U.S. says dozens of nearly 300 militants have been killed since being stranded in Syrian desert last month
The U.S.-led coalition has killed dozens of jihadists linked to a convoy of Islamic State buses stranded in the middle of the Syrian desert, a U.S. military official said on Thursday.
The convoy, which initially consisted of 17 vehicles, has been stalled in the Deir Ezzor region since Aug. 29. U.S. officials say about 300 I.S. jihadists were initially aboard, along with a similar number of civilians, likely family members.
The fighters had been headed from Lebanon to the Iraq border under an evacuation deal negotiated between I.S. and the powerful Lebanese Shia movement Hezbollah, which has intervened in the war in neighboring Syria to prop up the Damascus government. The United States was not party to the deal and had blocked the convoy just short of the border by bombing the road and a bridge leading from the Syrian town of Hmaymah to the I.S.-held town of Albukamal further east.
Colonel Ryan Dillon, a U.S. military spokesman, said the coalition has not targeted the convoy itself and was permitting food and supplies to reach the stranded vehicles, but he noted about 85 I.S. fighters either from the convoy or heading by vehicle to link up with it had been picked off. “We have struck individual ISIS fighters, and fighters that leave in small groups to walk away,” Dillon told Pentagon reporters in a phone briefing from Baghdad. “As soon as they get far enough away from the buses, we have and will continue to strike ISIS fighters … where we can hit them without causing harm to the civilians that are part of that convoy.”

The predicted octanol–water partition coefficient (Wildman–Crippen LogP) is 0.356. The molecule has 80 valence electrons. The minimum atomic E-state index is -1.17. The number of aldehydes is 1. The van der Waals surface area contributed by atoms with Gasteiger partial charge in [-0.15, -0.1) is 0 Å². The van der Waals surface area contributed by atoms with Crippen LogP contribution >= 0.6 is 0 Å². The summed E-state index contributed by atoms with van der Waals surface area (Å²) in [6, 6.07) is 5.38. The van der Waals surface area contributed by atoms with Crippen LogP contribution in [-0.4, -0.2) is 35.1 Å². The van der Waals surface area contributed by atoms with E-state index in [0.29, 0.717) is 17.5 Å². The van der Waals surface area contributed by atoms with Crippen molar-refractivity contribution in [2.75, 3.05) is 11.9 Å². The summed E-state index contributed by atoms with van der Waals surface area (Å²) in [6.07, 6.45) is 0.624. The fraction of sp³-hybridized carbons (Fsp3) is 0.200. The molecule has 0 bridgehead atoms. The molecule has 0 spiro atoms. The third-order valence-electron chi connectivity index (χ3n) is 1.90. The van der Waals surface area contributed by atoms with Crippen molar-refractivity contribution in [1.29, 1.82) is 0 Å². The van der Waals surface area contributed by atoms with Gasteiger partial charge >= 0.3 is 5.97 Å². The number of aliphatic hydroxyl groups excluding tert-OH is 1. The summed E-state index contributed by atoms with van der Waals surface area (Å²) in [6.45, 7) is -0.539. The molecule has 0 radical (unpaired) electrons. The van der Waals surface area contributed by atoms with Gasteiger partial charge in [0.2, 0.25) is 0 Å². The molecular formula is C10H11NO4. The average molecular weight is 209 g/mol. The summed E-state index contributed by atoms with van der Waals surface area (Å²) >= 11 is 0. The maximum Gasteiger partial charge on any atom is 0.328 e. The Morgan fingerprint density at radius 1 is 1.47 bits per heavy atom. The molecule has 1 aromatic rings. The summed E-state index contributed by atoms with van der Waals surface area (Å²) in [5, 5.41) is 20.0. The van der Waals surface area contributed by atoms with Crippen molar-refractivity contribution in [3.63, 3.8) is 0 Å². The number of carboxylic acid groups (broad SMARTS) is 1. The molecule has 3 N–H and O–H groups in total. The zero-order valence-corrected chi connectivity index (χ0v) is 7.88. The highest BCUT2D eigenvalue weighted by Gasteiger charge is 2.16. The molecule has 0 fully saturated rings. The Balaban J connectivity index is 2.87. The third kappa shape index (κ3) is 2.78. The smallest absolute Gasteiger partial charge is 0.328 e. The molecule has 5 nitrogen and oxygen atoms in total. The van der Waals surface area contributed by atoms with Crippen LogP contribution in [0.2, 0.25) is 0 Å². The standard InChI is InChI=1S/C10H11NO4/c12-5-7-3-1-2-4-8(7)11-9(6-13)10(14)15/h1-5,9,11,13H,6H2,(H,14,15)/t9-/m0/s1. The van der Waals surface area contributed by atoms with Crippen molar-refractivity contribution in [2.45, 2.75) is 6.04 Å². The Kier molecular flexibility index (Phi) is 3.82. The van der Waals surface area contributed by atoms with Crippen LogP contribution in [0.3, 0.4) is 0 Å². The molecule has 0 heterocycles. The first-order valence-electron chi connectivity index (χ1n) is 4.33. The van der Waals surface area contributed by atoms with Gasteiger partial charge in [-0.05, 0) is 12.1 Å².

The 17-vehicle convoy split in two last week, with six buses heading west toward the Palmyra region, which is under Syrian regime control. “Those buses drove further into western Syria, we just made the decision to stop monitoring it as they drew further into the interior,” Dillon said.
The coalition has offered to try to bring the situation to a head by contacting Russia and offering a proposal that would allow the civilians to escape.
Dillon said that proposal had not gained any traction, leaving open the question of the fate of the I.S. fighters and the civilians. “We don’t see it as our issue,” he said.